The acting bug continued throughout his school and university days as he frequently produced, acted or directed plays. He considered himself very fortunate to have trained under the renowned Vikram Watve during his formative theatrical years.

During his last year in university in 1994, he formed Reaction, a theatre group along with some like-minded artists. Together they produced plays such as Bumbai Ke Kauvve (Hindi), Pratibimba (Hindi and Marathi), Amhi Latike Na Bolu (Marathi).

According to Mandar his group performed 250 plus shows, mainly at the iconic Prithvi Theatre. They did several performances at the Tata National Centre for Performing Arts (NCPA) theatre and toured Maharashtra and Delhi.

Finishing university with an MBA in Marketing, Mandar migrated to Australia in 2000. In 2002 Mandar took a postgraduate diploma in IT from Swinburne University and began work as a data analyst for Retail.

It was time to get back to his creative pursuits. For nearly a decade he continued to act, direct, sing and dance in many programs with the local Maharashtra Mandal groups.

“It was hard to dedicate so much time consistently; especially directing full length plays,” said Mandar sharing his theatrical journey.

“A play with a run time of 2-3 hours can take on an average 3 months of rehearsals, taking up every weekend from 9 am-5 pm. Dedicating that time to my art, however, offered me great satisfaction. Theatre thus became ‘a part time job’ for my soul,” said Mandar.

In 2012 he founded the not-for-profit Kalavishkar, where he directed Hindi plays and conducted acting workshops. His wife Manasi and daughter Soumya continued to support him in his endeavours.

In 2015 other theatre enthusiasts joined him and they formed the Natyadarpan Indian Theatre Academy (NITA). Collaboratively they developed their artistic and acting muscles.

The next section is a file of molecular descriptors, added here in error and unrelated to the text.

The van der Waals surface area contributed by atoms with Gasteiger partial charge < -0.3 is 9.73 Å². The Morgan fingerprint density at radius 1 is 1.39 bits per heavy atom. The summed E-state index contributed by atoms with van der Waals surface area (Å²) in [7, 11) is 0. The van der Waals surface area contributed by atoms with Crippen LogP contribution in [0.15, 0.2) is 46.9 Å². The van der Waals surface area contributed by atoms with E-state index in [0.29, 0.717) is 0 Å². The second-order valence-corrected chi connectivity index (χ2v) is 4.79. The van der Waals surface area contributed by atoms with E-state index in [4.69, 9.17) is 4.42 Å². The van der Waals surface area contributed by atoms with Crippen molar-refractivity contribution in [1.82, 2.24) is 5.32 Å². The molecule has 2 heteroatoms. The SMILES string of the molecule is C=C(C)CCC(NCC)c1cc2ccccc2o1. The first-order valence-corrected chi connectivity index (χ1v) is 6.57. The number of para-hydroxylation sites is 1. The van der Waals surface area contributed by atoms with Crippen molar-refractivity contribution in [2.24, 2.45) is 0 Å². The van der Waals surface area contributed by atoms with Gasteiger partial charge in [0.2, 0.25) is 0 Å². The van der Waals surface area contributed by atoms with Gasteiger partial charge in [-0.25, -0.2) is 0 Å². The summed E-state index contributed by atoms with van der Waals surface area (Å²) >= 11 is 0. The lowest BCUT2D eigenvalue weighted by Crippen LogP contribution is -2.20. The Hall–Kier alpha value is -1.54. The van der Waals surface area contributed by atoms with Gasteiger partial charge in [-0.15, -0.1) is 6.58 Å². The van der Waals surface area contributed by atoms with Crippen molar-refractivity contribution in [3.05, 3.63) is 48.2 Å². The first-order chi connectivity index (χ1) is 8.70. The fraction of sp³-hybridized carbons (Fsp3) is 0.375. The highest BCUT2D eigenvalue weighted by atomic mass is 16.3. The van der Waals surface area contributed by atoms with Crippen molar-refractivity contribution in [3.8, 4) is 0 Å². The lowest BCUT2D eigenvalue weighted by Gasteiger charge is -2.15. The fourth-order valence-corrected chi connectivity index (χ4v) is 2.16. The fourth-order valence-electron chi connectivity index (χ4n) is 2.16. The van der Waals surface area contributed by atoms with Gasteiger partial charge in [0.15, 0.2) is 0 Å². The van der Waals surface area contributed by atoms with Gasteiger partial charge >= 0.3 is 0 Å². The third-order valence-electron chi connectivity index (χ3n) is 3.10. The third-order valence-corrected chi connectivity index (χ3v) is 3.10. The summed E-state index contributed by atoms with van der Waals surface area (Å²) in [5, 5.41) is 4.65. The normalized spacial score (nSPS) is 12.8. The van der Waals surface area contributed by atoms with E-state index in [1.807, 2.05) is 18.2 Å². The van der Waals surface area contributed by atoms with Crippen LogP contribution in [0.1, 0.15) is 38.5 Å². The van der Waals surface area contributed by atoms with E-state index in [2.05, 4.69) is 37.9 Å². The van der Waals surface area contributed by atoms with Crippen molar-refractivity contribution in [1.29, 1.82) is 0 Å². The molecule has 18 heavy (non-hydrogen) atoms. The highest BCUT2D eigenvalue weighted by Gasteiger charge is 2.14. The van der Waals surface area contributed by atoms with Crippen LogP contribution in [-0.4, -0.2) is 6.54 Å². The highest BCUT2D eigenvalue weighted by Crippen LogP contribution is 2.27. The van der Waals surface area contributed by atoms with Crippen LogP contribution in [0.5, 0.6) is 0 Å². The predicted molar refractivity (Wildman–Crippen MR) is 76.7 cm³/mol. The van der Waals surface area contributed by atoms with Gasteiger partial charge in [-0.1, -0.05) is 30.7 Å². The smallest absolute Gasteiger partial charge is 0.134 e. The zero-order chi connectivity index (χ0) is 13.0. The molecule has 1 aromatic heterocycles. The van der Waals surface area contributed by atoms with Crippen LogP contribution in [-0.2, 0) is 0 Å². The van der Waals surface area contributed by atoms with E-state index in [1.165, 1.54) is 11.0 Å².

Natyadarpan is a community organisation that aims to bring diverse artists under the same roof to project reflections of life experiences in a theatrical form. They conduct acting workshops and present dramas regularly to Melbourne audiences.

“We help developing actors, directors, writers, translators, singers, background music providers, stage light and sound specialists, promoters and set designers, covering almost every aspect of theatre,” said Mandar.

“I dedicate my award to the 100-plus members of Natyadarpan who have supported our endeavours, volunteered and worked tirelessly to take our theatrical activities to another level,” said Mandar.

“Theatre adds to the rich value system and culture of India and sharing it on one common platform aligns to the Indian philosophy of Vasudhaiva Kutumbakam or world family,” he continued.

Building a bridge between a community of artists and the broader community, Mandar continues to commit himself to creating theatre that goes beyond our everyday lives.

Kaleidoscope- Mono Acting Festival 20 October 2018

India Link – Mirrors and angles

Flashes of brilliance at Kaleidoscope, a community theatre group workshop